Now let me tell you. When I opened your second link, from last April. Well. Two things. Your block prints are absolutely gorgeous, and they brought my Uncle Jimmie to me right here, in my lap (laptop). He made so many of those, images of birds, poems, verses, for calendars and things. Your work is just stunning, and the poem profoundly beautiful. Secondly, seeing Barry's comment there. Well. Now I am gone for a bit. Deeply moved. Thank you.

Ruth said...

Babs, WOW! I had never imagined the room where type was made. And you experienced it! I don't know, but there is something so symbolic to me about this very physical process being left behind. It makes complete sense to move ahead as we have, but there is great poignancy for me in the craft of typesetting and printing presses.

Thank you.

Ruth said...

Thank you, Amy. That is our mystery, isn't it. Closing and opening our hands.

Ruth said...

Thank you, Elisabeth. Sometimes I wonder if there are very many inventions with a greater impact on society than the printing press. Suddenly, certain groups could no longer control opinions that were published, at least not in the same ways. Now with our blogs, we are participating in another remarkable layer of freedom of speech and "the press."

And thank you for linking the feet with the letters, which I hadn't thought of. I was thinking of men at a bar, after work, or homeless men keeping their feet warm on the sidewalk. What you saw adds another metaphor.

Ruth said...

Shaista, a heartbreaking letter Terresa posted of VW's. I wonder if VW's words were "being typed" inmy head when I wrote this, which I just put on my sidebar on her birthday: "Arrange whatever pieces come your way." Your recognition and connection that the letter, VW's words, were what survived, after reading this post about the printing press not surviving, is beautiful irony.

Oh it is poignant, your parents (so very sweet, I love them), combined with Miles and Trane, with So what, the blues, the years we live, and lose, and all the stories that get played out. I'm grateful for your always-conscious and lovely heart.

Montag said...

Some poem!

I got as far as "like black letters / on a white page " and the entire thing began to take off like a flock of blackbirds from a hidden wire!

I'm still chasing after them...

Loring Wirbel said...

I'm certainly glad someone is memorializing them, though I have a feeling small-press options will survive like retro objets d'art, sort of like vinyl LP records - one can hope. But if all we have is a memory, at least it's a stunning poem such as this one.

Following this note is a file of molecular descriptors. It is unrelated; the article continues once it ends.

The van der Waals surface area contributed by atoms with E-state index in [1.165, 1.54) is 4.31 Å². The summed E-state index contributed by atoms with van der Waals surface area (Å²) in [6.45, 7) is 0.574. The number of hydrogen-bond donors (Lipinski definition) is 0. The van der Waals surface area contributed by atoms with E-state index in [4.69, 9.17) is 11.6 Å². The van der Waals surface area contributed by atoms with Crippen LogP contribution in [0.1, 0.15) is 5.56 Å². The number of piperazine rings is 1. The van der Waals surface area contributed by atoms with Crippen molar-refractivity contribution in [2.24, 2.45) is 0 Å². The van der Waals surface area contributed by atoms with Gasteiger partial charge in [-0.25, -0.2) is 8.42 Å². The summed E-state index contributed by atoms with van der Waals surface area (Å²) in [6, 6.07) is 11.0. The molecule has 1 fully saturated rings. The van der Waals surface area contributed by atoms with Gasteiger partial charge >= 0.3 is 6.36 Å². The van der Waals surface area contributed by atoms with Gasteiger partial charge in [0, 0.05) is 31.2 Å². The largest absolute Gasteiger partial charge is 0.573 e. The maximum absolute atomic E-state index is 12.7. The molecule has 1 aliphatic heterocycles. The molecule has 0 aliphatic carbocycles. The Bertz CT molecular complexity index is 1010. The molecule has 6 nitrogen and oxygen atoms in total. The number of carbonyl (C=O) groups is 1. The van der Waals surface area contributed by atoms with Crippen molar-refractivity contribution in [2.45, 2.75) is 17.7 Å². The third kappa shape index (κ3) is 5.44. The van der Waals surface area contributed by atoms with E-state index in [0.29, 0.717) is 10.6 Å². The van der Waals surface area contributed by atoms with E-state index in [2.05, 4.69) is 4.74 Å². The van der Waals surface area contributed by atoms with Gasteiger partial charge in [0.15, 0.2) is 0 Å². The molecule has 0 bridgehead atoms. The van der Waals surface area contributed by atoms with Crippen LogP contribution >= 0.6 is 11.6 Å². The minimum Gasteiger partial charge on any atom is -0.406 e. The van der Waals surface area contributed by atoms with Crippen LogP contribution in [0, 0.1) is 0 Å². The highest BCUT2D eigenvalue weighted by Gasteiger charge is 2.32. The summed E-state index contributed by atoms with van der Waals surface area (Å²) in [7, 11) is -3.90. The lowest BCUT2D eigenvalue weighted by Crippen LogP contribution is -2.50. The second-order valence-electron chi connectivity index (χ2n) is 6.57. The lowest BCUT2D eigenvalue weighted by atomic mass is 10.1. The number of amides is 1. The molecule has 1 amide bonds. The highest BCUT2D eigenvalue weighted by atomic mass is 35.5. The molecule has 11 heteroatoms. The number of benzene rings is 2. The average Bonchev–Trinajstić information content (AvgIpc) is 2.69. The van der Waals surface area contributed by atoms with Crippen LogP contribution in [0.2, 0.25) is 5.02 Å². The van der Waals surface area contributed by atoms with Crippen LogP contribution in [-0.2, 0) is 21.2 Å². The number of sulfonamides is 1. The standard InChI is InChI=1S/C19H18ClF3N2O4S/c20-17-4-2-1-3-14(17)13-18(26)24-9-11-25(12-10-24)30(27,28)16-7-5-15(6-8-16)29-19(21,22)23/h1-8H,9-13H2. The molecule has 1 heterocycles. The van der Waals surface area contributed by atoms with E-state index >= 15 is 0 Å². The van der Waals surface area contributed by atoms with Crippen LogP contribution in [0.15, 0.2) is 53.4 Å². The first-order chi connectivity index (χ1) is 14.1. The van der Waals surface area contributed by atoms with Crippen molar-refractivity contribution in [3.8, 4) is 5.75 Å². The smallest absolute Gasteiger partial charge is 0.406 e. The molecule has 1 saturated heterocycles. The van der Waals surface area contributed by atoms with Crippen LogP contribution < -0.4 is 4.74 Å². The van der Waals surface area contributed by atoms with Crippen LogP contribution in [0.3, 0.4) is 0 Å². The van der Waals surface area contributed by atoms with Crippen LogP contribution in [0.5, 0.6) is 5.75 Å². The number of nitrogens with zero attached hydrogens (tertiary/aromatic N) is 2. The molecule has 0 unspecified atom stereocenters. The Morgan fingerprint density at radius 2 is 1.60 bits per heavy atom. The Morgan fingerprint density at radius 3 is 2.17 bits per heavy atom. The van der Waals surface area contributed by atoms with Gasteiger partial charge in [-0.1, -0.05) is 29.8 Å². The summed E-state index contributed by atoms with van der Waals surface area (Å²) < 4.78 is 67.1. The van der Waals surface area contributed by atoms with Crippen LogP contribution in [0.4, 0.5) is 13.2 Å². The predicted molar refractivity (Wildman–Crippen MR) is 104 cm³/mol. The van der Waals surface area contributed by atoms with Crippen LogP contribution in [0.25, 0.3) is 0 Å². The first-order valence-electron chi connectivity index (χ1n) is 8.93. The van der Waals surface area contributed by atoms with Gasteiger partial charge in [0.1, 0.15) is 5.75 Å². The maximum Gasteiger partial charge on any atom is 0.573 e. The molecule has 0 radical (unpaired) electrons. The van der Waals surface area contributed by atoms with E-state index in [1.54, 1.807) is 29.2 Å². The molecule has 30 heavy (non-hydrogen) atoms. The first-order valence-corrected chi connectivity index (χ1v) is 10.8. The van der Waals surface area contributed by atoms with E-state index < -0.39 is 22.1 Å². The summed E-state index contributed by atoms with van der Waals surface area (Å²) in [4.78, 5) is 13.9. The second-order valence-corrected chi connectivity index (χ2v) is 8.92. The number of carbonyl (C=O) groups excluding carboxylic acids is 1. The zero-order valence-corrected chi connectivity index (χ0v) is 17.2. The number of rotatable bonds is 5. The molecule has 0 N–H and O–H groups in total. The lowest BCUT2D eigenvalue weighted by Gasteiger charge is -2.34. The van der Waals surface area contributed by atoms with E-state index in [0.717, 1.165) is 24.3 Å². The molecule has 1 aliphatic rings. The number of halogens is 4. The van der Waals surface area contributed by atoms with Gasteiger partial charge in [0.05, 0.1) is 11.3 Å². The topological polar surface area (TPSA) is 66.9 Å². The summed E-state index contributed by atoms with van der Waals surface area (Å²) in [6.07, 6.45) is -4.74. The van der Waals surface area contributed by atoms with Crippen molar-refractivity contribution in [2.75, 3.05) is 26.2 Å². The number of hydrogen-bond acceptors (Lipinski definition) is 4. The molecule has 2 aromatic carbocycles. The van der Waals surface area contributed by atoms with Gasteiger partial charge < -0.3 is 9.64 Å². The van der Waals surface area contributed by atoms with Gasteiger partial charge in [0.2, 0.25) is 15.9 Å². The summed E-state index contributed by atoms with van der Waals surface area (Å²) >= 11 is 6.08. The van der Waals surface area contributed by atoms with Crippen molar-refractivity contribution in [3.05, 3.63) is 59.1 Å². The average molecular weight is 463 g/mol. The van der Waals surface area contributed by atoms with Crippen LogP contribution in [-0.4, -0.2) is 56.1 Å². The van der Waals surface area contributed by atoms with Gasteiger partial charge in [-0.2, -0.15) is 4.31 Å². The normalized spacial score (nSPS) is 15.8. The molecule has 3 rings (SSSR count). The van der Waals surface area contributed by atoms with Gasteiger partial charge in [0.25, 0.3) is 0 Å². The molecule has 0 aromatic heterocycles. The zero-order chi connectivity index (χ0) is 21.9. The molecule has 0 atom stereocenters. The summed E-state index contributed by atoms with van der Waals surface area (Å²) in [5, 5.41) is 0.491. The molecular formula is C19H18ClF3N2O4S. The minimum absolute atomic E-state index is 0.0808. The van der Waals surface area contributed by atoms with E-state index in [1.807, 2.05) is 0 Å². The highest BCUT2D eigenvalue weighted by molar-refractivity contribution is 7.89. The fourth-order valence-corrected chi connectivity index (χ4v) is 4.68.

Ruth said...

Thank you, Oliag. I love the comments too. It has been fantastic making these connections with the typesetters among us!

Bookbinders and embossers . . . truly, those words to me are among the most elegant in the English lexicon. Ahhhh.

Ruth said...

Terresa, oh wonderful, thank you!

I'm sure our wedding invitations are in a storage box somewhere, probably out in the shed. If I were more organized, I would be able to do as you suggest and scan one. But I'll tell you that they were on buff paper with a ragged bottom edge, with brown ink (I love love love brown ink . . . can you tell?), embossed, in the Papyrus (if I remember right) font. They were extremely simple, and elegant, if I do say so myself.

Ruth said...

Thank you, Robert! If I were a drummer on the Tonight Show, I would now do a ba-dip-doop-cymbal-splash. That was pretty good!

:)

Now, I have to get over to The Solitary Walker where I have been dying to read more Levertov and see what kind of jive is goin' on over there ...

Deslilas said...

let us hope our digitalized fileswould last as long as the printed books and the painting and argentic pictures.
Internet plus Gutenberg are very powerfool tools for revivals.
For the last days, I 've met very interestingpeople born in Troyes on 1808 and 1835, father and son Cottet, and could find lots of information about them through Internet and some visits to old libraries.
The son escaped from a priosn in Ageria where he was sent with his father for their political activities against Napoleon 3rd, went to USA...
They survive !

Susan said...

Your poem is really beautiful, my friend. It reminds me of Josh who only liked using a manual typewriter for his writing. There is something about the keys striking the paper and the swipe of the carriage return that makes writing seem more real. And it doesn't get more real than your writing.

ellen abbott said...

I hear a lot of melancholy about things that are lost or will be lost to future generations. things not really lost as transformed. The conveyance of words for instance. Those that bemoan the loss of the handwritten letter to email do not bemoan the loss of what came before which was getting news from passing strangers, actually talking to a person rather than reading words on paper. The younger set will no doubt bemoan the loss of email when they are older and something even more fantastic out there takes it's place. similarly, we who bemoan the loss of moveable type do not mind that books are no longer hand written. Our children may be the last to know books which they will mourn while their children will not mind at all and yet they too will face change no doubt in the future.

So why do we mourn the changing format when what is important is the words imparted, the act of communicating? we still communicate words of love, stories, histories, news and with each transition, make it all quicker and more available. For what then do we mourn? A technique?